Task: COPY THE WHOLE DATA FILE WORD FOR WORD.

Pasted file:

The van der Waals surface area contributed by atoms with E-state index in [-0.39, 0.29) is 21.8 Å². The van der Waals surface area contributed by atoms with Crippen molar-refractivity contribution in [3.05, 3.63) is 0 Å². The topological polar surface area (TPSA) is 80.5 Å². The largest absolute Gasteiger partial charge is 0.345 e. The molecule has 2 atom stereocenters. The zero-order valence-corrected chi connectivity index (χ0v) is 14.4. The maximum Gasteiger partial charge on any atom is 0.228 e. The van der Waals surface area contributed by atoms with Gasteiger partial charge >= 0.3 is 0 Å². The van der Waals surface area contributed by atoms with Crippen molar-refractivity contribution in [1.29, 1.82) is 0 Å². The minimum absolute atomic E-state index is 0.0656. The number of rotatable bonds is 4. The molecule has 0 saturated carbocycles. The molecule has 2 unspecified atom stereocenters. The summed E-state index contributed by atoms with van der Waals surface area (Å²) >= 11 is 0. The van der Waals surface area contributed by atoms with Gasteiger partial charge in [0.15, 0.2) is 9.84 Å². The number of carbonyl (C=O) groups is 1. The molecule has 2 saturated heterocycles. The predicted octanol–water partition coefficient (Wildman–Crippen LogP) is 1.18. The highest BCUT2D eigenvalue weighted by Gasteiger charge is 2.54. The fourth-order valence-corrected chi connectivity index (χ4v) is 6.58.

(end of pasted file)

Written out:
The van der Waals surface area contributed by atoms with E-state index in [-0.39, 0.29) is 21.8 Å². The van der Waals surface area contributed by atoms with Crippen molar-refractivity contribution in [3.05, 3.63) is 0 Å². The topological polar surface area (TPSA) is 80.5 Å². The largest absolute Gasteiger partial charge is 0.345 e. The molecule has 2 atom stereocenters. The zero-order valence-corrected chi connectivity index (χ0v) is 14.4. The maximum Gasteiger partial charge on any atom is 0.228 e. The van der Waals surface area contributed by atoms with Gasteiger partial charge >= 0.3 is 0 Å². The van der Waals surface area contributed by atoms with Crippen molar-refractivity contribution in [1.29, 1.82) is 0 Å². The minimum absolute atomic E-state index is 0.0656. The number of rotatable bonds is 4. The molecule has 0 saturated carbocycles. The molecule has 2 unspecified atom stereocenters. The summed E-state index contributed by atoms with van der Waals surface area (Å²) >= 11 is 0. The van der Waals surface area contributed by atoms with Gasteiger partial charge in [0.15, 0.2) is 9.84 Å². The number of carbonyl (C=O) groups is 1. The molecule has 2 saturated heterocycles. The predicted octanol–water partition coefficient (Wildman–Crippen LogP) is 1.18. The highest BCUT2D eigenvalue weighted by Gasteiger charge is 2.54. The fourth-order valence-corrected chi connectivity index (χ4v) is 6.58.